Why did Nanci Kraus spend a year organizing a volunteer project in Jamaica? "I appreciate the good fortune I have been given and that I can help those in need," says the physical therapist and mother of two grown children, who resides in the Westchester County hamlet of Chappaqua, New York.
For the past eight years, Kraus and her family have maintained a vacation home at the Tryall Club in Hanover Parish, Jamaica, which is situated on the northwestern coast of the island, close to the town of Hopewell. When she happened to meet the director of the Connecticut-based non-profit organization, Healing the Children socially, Kraus learned about the group's life-saving medical and dental missions around the globe.
She seized this unexpected opportunity to give back to the people and community she had grown so fond of—-after traveling to Jamaica for more than three decades with her husband, family and friends.
Haves and Have Nots
Jamaica is a land where the differences between the rich and poor are sometimes stark. The wealthy live in beautiful villas, import goods from the states, and send their children to private schools and universities overseas. Although there is a growing middle class, many of the poor have limited access to higher education or decent medical care.
When it comes to dental care, Jamaica is bereft of adequate resources. There is only one public sector dentist per 62,000 residents, and one private sector dentist per 17,000 residents. When poor Jamaicans visit a dentist, it is more likely to be for an extraction rather than preventative dental care.
Nancy Kraus has no formal background in dentistry, diplomacy, or overcoming bureaucratic hurdles but she is a tenacious healthcare advocate with a track record of volunteerism. Collaborating with Healing the Children, The Kiwanis Club of Hopewell, The Tryall Club and the philanthropic Tryall Fund (on whose board she serves), the feisty New Yorker coordinated a dental mission that brought a team of five volunteer dentists, a hygienist, four dental assistants and an administrator (who all paid their own way) to set up a free dental clinic to serve children from the towns of Hopewell and Sandy Bay. She provided lodging and meals for the group in her vacation home.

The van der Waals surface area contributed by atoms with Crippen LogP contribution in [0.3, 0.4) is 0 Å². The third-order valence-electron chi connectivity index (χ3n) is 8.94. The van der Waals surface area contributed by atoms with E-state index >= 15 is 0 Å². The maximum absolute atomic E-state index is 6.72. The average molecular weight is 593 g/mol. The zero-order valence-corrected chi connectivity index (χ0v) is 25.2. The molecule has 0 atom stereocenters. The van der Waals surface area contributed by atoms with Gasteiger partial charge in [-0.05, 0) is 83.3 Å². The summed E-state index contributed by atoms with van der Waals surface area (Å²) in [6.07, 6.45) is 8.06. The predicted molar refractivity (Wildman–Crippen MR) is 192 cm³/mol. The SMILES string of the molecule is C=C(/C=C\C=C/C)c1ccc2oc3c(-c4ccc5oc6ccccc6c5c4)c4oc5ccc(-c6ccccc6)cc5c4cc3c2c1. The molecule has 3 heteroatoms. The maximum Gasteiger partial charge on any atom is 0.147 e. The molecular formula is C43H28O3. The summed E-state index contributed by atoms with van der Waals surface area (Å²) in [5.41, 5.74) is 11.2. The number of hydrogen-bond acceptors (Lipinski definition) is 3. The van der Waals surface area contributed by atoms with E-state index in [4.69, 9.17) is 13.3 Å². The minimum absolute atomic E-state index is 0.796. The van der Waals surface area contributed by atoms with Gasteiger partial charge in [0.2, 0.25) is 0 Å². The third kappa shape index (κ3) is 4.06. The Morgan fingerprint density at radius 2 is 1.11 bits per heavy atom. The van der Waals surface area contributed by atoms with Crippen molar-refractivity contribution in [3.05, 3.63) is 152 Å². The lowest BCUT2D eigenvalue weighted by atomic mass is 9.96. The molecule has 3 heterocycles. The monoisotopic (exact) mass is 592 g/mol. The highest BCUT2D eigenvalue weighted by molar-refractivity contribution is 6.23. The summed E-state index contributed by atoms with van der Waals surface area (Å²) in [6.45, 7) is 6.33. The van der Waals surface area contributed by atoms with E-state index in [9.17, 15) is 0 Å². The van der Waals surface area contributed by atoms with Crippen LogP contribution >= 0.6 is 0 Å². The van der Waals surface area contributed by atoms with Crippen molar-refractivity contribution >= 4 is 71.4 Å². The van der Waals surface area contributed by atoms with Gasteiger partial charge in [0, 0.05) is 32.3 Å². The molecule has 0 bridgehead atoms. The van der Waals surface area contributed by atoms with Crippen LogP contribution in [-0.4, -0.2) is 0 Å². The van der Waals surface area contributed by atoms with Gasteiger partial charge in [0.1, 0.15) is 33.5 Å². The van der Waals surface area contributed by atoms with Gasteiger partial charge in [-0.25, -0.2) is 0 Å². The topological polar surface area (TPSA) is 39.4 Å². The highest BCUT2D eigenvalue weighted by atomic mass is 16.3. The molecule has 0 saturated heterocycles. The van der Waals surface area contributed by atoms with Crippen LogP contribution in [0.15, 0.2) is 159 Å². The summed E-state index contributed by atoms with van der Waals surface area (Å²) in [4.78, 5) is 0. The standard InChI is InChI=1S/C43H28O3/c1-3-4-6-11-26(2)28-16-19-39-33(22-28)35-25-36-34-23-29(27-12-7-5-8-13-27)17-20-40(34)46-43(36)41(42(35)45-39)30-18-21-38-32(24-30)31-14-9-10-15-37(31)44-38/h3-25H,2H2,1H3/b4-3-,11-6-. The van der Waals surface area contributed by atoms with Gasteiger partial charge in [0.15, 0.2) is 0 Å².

The Dental Clinic
The dental mission took one year to plan and organize, and entailed recruiting volunteers, coordinating with local schools, and importing fifteen 50-pound packages of dental equipment. Local sponsors provided the clinic space at The Christian Deliverance Church in Hopewell, where the children were welcomed, made comfortable, and examined on makeshift tables with their heads propped up on deflated soccer balls.
The volunteer team saw some 400 children between the ages of 3-15 over four days (as well as some adults). They came to the clinic by car or minivans with their teachers, wearing checked uniforms (the girls with matching barrettes and hair ribbons). But for many, this was their first visit to a dentist. The professional team screened each child to determine if he/she needed fillings, extractions, cleaning, and/or instruction in dental hygiene and how to brush their teeth. Three graduate student filmmakers from the School of Visual Arts in New York City (one of whom was Kraus' daughter, Lauren) documented the experience (see link below).
Nanci Kraus says that the effort was one of the most profound and fulfilling experiences of her life. She was inspired by the beautiful smiles of the children and local volunteers, and treasures the lifetime friendships she made with other team members. Everyone hopes to repeat the mission and expand it to other areas of the island. "It affirmed to each of us that in giving one truly receives."
Watch the video with these wonderful children and volunteers.